Post-Traumatic Stress Disorder (PTSD) has been an issue for people of all ages and in all cultures. It has come into the limelight more recently due to the number of veterans returning from military service with PTSD.
Some people show only one or two symptoms and others have many, but they can vary from panic attacks, social phobias, sleep disorders, agoraphobia, mood swings, depression, hypervigilance, and many other symptoms.
Pets, in general, can be very good for people who suffer from PTSD. For people who have been diagnosed with severe issues, it is possible to acquire a dog with specific training to assist the person with individual issues.
Some tasks that are commonly performed by PTSD service dogs include:
- Waking owners from nightmares and comforting them
- Aiding the owner in getting out of bed during a depressive state
- Interrupting the owner if they see certain behaviors such as rocking or self-harm
- Calming the owner during a panic attack by nuzzling or laying head or body across the owner’s chest or lap
- Aiding the owner with perimeter checks for intruders or safety issues, applying body pressure against the owner’s while moving through crowds, and more
There are many breeds that can serve as PTSD dogs and this includes mixed breeds. When searching for a mixed breed or a purebred, though, it can be helpful to know which breeds have been often used as PTSD service dogs.
This list is not exhaustive but is to be used as a starting point.
Very intelligent, easily trainable, and eager to please. These dogs are good with other dogs and other humans, but can still be trained to remain somewhat aloof with strangers or when on duty. The standard size is ideal among the poodle types since these larger dogs are generally calmer and more reliable than their smaller cousins.
Pros: Friendly, generally calm, and eager to please. These dogs do love to play and can be helpful in getting a depressive person out of this state, but most well-trained adult “Goldens” do well when they need to be settled.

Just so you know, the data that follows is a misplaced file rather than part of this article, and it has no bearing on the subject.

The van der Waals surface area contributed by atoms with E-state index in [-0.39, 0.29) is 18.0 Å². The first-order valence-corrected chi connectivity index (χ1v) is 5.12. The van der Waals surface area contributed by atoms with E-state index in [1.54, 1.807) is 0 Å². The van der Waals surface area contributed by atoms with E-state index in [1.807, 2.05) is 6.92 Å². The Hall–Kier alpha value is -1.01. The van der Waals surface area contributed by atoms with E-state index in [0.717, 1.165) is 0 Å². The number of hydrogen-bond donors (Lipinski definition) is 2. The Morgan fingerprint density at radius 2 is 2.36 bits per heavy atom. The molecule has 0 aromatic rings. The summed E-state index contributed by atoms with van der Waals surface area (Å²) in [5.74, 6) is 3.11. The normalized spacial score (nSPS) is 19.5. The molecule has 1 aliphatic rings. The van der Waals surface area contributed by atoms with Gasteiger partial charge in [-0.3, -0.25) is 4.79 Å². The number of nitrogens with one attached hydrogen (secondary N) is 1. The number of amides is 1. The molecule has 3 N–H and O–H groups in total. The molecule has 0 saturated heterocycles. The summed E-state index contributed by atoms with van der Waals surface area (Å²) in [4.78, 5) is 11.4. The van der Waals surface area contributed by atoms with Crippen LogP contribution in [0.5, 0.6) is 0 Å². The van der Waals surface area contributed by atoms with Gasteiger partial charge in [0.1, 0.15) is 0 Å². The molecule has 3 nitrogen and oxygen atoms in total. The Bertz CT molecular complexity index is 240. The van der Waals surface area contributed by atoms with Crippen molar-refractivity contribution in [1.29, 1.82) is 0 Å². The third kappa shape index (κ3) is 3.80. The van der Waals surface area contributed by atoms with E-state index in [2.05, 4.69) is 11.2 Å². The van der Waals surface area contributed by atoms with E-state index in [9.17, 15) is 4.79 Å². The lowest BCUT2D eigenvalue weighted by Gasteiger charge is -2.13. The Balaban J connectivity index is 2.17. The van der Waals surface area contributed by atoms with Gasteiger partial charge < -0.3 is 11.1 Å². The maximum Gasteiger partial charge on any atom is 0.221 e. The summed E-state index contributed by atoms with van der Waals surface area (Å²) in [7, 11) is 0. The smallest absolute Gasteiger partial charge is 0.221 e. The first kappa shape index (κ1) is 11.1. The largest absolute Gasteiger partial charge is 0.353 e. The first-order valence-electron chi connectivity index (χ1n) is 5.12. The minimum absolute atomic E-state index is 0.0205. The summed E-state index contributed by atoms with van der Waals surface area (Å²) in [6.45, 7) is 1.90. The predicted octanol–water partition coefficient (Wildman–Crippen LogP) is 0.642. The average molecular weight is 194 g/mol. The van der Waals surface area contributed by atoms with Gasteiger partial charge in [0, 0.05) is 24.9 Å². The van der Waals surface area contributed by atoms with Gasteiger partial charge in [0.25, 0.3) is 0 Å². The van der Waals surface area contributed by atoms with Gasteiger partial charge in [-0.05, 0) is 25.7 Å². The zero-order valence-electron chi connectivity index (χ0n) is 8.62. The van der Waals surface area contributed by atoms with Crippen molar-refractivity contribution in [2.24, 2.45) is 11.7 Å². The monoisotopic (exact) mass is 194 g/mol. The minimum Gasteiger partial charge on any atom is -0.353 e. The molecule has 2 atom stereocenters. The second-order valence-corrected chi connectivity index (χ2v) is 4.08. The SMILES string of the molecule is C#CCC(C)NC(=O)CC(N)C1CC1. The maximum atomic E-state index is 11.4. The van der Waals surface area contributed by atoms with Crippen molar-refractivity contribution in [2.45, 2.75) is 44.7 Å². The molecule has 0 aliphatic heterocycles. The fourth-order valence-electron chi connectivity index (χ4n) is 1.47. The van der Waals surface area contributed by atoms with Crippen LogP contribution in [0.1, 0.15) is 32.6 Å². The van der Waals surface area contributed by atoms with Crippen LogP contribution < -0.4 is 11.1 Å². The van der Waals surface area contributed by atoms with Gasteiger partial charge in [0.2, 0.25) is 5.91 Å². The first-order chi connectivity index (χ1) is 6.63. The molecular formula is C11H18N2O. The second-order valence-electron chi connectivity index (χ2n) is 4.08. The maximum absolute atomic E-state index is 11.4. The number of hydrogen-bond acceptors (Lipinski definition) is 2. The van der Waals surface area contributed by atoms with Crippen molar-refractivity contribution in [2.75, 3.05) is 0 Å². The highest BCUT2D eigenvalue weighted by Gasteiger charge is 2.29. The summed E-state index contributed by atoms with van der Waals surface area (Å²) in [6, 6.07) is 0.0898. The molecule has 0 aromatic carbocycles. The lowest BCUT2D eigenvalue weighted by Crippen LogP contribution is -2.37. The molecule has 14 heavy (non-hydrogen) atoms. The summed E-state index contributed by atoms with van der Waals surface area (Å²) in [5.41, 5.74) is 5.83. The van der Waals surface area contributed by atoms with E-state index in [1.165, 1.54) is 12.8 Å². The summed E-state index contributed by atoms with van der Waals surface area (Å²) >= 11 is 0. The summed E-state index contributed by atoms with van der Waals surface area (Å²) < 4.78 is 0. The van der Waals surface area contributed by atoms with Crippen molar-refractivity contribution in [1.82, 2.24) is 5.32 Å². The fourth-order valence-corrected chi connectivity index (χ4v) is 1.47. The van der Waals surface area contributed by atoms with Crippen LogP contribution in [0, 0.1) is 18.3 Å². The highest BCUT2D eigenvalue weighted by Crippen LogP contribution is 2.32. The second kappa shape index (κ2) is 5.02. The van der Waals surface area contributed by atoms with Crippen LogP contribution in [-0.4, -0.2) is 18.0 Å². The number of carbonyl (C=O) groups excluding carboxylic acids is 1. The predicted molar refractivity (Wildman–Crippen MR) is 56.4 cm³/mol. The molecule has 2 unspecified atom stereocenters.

Labs have many of the same traits as the Goldens, but adults tend to have a longer attention span. This can be a plus if the dog will often be in places where there are many other dogs and distractions.
Shepherds are usually obedient and very loyal. They are excellent for a person who needs a dog to be vigilant without being overly aggressive. Shepherds are especially good with children, so adult dogs are good for children with PTSD or adults who have children. It is important to check the parents and the bloodlines since some Shepherds come from lines that have more aggressive tendencies than others.
For people who need a smaller, dog, this breed can be amazing. They have a cheerful personality and show a lot of affection. They are also good with children and adults. They enjoy playing but are usually easy to train.
This is another possible choice for PTSD sufferers who live in a smaller space or just prefer a small dog. These dogs are very loyal and somewhat wary of strangers, so for someone who needs to feel extra security, these dogs can be good choices. They are a lot of fun and make good companions for people who live alone and need company.
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